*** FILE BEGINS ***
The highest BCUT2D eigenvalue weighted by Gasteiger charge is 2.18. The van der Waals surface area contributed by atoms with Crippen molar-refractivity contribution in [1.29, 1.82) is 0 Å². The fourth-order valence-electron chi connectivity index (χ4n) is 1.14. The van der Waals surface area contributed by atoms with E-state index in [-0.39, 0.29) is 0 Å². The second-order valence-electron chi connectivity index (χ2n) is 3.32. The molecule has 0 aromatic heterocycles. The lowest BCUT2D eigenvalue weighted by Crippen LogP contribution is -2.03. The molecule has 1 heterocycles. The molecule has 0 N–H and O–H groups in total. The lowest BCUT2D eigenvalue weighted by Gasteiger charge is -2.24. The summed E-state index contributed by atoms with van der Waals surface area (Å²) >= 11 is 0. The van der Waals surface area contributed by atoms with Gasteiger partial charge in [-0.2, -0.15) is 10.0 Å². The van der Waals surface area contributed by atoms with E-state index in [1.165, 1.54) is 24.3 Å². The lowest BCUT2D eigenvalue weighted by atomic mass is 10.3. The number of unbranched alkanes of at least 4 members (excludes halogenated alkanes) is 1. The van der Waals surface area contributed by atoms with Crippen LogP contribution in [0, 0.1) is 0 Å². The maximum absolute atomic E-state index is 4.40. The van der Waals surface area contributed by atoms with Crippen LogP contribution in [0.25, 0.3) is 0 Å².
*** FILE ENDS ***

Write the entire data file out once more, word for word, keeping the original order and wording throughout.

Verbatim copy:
The highest BCUT2D eigenvalue weighted by Gasteiger charge is 2.18. The van der Waals surface area contributed by atoms with Crippen molar-refractivity contribution in [1.29, 1.82) is 0 Å². The fourth-order valence-electron chi connectivity index (χ4n) is 1.14. The van der Waals surface area contributed by atoms with E-state index in [-0.39, 0.29) is 0 Å². The second-order valence-electron chi connectivity index (χ2n) is 3.32. The molecule has 0 aromatic heterocycles. The lowest BCUT2D eigenvalue weighted by Crippen LogP contribution is -2.03. The molecule has 1 heterocycles. The molecule has 0 N–H and O–H groups in total. The lowest BCUT2D eigenvalue weighted by Gasteiger charge is -2.24. The summed E-state index contributed by atoms with van der Waals surface area (Å²) >= 11 is 0. The van der Waals surface area contributed by atoms with Gasteiger partial charge in [-0.2, -0.15) is 10.0 Å². The van der Waals surface area contributed by atoms with E-state index in [1.165, 1.54) is 24.3 Å². The lowest BCUT2D eigenvalue weighted by atomic mass is 10.3. The number of unbranched alkanes of at least 4 members (excludes halogenated alkanes) is 1. The van der Waals surface area contributed by atoms with Crippen LogP contribution in [0, 0.1) is 0 Å². The maximum absolute atomic E-state index is 4.40. The van der Waals surface area contributed by atoms with Crippen LogP contribution in [0.25, 0.3) is 0 Å².